The growth in the availability of counselling services has been accompanied by growing concern about the conduct of counsellors, which in turn has led to the expressed need for an ethics of counselling. This paper will argue that there is an inherent tension between this need and the central tenets of one variety of counselling, client-centred counselling. The tension is identifiable on the basis of an inquiry into the nature of moral judgment which results in the recognition of the implicit value base in client-centred counselling. It is only when this value base is made explicit that any adequate ethics of counselling becomes a viable possibility.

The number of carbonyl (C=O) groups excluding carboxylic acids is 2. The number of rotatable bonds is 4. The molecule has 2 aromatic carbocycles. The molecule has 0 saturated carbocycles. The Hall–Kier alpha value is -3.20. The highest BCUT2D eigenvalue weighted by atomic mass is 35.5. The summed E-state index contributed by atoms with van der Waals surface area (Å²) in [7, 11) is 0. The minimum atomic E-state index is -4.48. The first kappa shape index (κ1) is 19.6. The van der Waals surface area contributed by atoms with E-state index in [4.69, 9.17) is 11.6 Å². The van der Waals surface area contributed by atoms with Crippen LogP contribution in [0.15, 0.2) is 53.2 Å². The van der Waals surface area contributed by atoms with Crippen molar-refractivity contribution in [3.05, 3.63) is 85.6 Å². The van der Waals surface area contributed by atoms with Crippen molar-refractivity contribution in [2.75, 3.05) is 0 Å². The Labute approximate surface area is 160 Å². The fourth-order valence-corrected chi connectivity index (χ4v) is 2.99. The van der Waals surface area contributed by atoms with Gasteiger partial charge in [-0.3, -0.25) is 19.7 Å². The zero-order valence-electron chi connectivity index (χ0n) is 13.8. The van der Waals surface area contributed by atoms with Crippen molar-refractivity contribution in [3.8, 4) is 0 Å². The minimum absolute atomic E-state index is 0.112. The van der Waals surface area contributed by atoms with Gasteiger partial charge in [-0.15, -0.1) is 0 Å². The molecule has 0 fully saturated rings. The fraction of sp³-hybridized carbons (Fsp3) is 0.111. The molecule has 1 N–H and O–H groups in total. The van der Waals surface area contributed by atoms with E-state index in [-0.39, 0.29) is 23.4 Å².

Statistics from Altmetric.com
If you wish to reuse any or all of this article please use the link below which will take you to the Copyright Clearance Center’s RightsLink service. You will be able to get a quick price and instant permission to reuse the content in many different ways.